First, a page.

Skip to Main Content
Services Talent Knowledge
Site Search


Our attorneys stay on top of changes in legislation, agency regulations, case law, and industry trends—then craft timely legal alerts to keep clients up to date on legal developments important to their business.

March 24, 2020

COVID-19's Impact on NYS Environmental Compliance

In an effort to address the COVID-19 pandemic and slow down exposure rates in New York State, Governor Andrew Cuomo issued Executive Order 202 on March 7, declaring a state of emergency until September 7. Governor Cuomo has since supplemented Executive Order 202 with additional directives, invoking his authority to temporarily suspend any “statute, local law, ordinance, or orders, rules or regulations, or parts thereof of any agency during a state disaster emergency if compliance with such provisions would prevent, hinder, or delay action necessary to cope with the disaster or if necessary to assist or aid in coping with such disaster.”

While Governor Cuomo has temporarily suspended a number of state statutes and regulations, he has not yet suspended any provision of the Environmental Conservation Law (ECL) or its implementing regulations at Title 6. As such, all requirements of the ECL and Title 6 continue in full force and effect as well as all valid permits issued by the NYS Department of Environmental Conservation (NYSDEC) under the ECL or delegated federal permitting programs. Interestingly, unlike other state agencies that have issued guidance regarding COVID-19, the NYSDEC has remained silent.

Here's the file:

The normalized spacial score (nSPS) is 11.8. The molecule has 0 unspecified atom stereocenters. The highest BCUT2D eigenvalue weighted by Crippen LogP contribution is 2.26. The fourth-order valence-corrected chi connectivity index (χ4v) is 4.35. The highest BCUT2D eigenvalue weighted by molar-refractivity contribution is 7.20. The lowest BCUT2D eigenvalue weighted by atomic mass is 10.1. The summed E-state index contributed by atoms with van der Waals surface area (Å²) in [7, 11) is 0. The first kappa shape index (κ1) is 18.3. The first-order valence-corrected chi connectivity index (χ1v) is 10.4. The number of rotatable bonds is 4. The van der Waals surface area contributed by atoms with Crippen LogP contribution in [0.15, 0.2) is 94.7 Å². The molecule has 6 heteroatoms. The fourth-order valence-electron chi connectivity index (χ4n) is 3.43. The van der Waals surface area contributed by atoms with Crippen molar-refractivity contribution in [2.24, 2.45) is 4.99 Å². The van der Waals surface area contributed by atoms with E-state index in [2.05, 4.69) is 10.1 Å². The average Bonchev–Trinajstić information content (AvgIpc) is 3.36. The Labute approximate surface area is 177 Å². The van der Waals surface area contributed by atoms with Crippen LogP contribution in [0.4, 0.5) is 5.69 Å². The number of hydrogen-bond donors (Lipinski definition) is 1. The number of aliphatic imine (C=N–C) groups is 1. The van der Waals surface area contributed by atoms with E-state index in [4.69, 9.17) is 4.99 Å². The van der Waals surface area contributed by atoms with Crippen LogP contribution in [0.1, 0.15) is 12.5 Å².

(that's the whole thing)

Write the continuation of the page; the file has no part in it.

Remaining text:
While in some permitting regimes, the ECL provides relief from civil liabilities associated with “violations that were caused an act of God, war, strike, riot, catastrophe, or other condition as to which negligence or willful misconduct,” this anticipates a demonstration of nexus between the emergency and the violation. Most important, it is not preemptive authority for a permittee to violate conditions of a validly issued NYSDEC permit.

Given the above, it is important that permittees continue to comply with all of their NYSDEC permits. If compliance is impossible (i.e., because key employees or consultants cannot perform their duties due to the governor’s workforce reduction directive), please reach out to one of our environmental attorneys for guidance.

If you have any questions regarding the content of this alert, please contact Yvonne Hennessey, Environmental and Lobbying & Election Law Compliance Practice Areas co-chair and co-team leader of the Oil & Gas, Linear Infrastructure, and Energy Markets Teams, at or another member of the firm’s Environmental Practice Area.


Click here to sign up for alerts, blog posts, and firm news.


Sign up to receive our latest news via email

Practice Areas

Featured Industries

New & Emerging Industry Practice Areas


View our Privacy Policy

Featured Media


NYS Office of Renewable Energy Siting Proposes New Rules Implementing the Major Renewable Energy Development Program


Strict New Criteria for Community Medicaid Program Takes Effect October 1


FERC Formalizes Its Practice That States Have a Full Year to Act on Section 401 Certification Requests for Natural Gas Act Infrastructure Projects


Have You Received an "Urgent Notice" About Your Trademark?


COVID-19: Anticipated RESTAURANTS Act of 2020 Will Establish a $120 Billion Fund for Assistance


Post-ARRA COBRA Litigation May Signal COBRA Lawsuits to Come

This site uses cookies to give you the best experience possible on our site and in some cases direct advertisements to you based upon your use of our site.

By clicking [I agree], you are agreeing to our use of cookies. For information on what cookies we use and how to manage our use of cookies, please visit our Privacy Statement.

I AgreeOpt-Out